Dating in different cultures – a sociological study?

I never liked doing research for papers in school. I didn’t like the tediousness of looking things up in the library and certainly didn’t want to go around interviewing people. I took plenty of sociology classes in college, but was never tempted to do the additional work of a thesis knowing that it would mean likely talking to live sources. I like writing, but when it’s conversational instead of academic and when it’s something I know and/or something I made up. In high school we had an assignment to interview a holocaust survivor and then do an oral report…I made up my survivor and her story and got an A.

All of this as a long way to get to the fact that while in Israel, I was really tempted to actually conduct a sociological study except for the small truth that I’d hate it. So perhaps someone else can do it for me or point me towards a study already done.

You all know that I’ve been on my share of blind dates (I’ve actually been tempted to write a book about those adventures), so I feel like I’m an expert even if only in my own date stories. What I was caught off guard with in the hotels in Jerusalem and Tel Aviv was the amount of Orthodox couples that I saw having “dates” in the open lounges. Typically well dressed, seated just enough apart, and with full glasses of juice or soda on the table as they talked. My uncle was the first to point it out to me one day as we sat there having an afternoon snack and coffee. My initial response to him was that this didn’t seem that different from me meeting a blind date at the local coffee shop.

As the week went by, I couldn’t help but notice the numerous couples I saw in these types of encounters and it got me thinking about how alike or different I was from them and which method actually works better. That’s the study I’d love to see done.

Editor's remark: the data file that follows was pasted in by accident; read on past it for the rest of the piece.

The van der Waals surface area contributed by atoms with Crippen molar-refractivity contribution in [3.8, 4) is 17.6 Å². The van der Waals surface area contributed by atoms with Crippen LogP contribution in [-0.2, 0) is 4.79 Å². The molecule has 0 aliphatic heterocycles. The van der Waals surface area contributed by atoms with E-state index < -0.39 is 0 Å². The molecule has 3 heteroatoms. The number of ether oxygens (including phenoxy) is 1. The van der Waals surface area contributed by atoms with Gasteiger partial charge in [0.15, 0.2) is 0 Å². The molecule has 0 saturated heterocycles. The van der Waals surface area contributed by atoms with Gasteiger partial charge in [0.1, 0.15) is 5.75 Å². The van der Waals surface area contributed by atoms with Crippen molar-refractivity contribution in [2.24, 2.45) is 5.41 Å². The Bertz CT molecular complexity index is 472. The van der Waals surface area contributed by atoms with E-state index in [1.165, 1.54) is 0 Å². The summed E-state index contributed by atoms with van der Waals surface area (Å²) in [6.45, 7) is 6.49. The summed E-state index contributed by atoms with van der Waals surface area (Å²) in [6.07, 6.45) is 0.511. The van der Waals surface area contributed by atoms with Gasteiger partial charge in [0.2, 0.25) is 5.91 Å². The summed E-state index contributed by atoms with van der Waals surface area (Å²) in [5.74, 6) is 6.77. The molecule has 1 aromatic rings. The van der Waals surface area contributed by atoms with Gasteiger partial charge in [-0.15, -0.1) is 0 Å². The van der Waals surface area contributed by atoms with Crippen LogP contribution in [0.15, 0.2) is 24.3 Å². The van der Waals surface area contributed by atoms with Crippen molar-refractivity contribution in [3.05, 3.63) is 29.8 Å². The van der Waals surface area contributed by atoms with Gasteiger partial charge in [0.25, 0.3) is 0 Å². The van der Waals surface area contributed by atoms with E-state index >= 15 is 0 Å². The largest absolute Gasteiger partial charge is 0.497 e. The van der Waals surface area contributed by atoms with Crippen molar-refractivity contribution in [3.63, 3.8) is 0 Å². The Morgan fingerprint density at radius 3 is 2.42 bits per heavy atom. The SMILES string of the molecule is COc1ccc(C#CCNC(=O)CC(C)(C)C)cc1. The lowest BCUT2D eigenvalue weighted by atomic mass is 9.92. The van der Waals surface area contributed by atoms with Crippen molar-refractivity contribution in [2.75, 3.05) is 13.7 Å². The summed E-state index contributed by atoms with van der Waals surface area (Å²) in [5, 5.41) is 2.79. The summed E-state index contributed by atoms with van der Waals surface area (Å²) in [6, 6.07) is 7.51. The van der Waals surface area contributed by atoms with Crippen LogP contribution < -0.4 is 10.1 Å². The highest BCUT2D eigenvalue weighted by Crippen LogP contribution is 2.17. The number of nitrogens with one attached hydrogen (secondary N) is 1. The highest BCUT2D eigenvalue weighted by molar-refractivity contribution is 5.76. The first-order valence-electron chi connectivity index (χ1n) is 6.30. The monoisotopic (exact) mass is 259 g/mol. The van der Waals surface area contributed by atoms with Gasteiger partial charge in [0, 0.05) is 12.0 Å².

Contrary to what many believe these aren’t arranged marriages. The way I understand it (without research) is that there are women in the community, like matchmakers, that are there to set your children up as they reach the right age. You let them know whether you’re looking for someone Sephardic or Ashkenazi and probably some other family criteria. Then my guess is that this same woman arranges the place and time for you to meet. I don’t know if phone numbers are exchanged, but my guess is that all initial interactions between the first few dates are done through the matchmaker. After a few encounters you get engaged, which is pretty quickly followed by the wedding. You do not co-habitate, not even in the sense of hanging out with him on your couch and you don’t even hold his hand.

My experience when someone sets me up or I set myself up via the internet, is that we have some initial phone conversation or sometimes even email conversation to see if it’s worth meeting in person. It’s an awkward, interview-like conversation that then leads to where we want to meet. The actual first date usually goes like I pictured all these Orthodox dates taking place. Substitute coffee for juice and we’re all probably having similar conversations about our families, where we came from, what we like to do, etc.

That’s probably where the similarities end. While they continue to meet in hotel lobbies or potentially in their parents’ living rooms with their parents present, we go out for dinner and drinks, watch movies on the couch, hold hands and even kiss out in public as we walk down the street, etc. There is plenty of time alone as well as with family and friends before a possible engagement is even on the horizon. And really who is to say which method is better?

I know that I’m just talking at the surface level here. There’s a lot more we can get into in terms of similarities and differences, which is why the subject piqued my interest so much. I know that there’s pros and cons to both dating scenarios, but I take some comfort in our initial blind dates being pretty similar.

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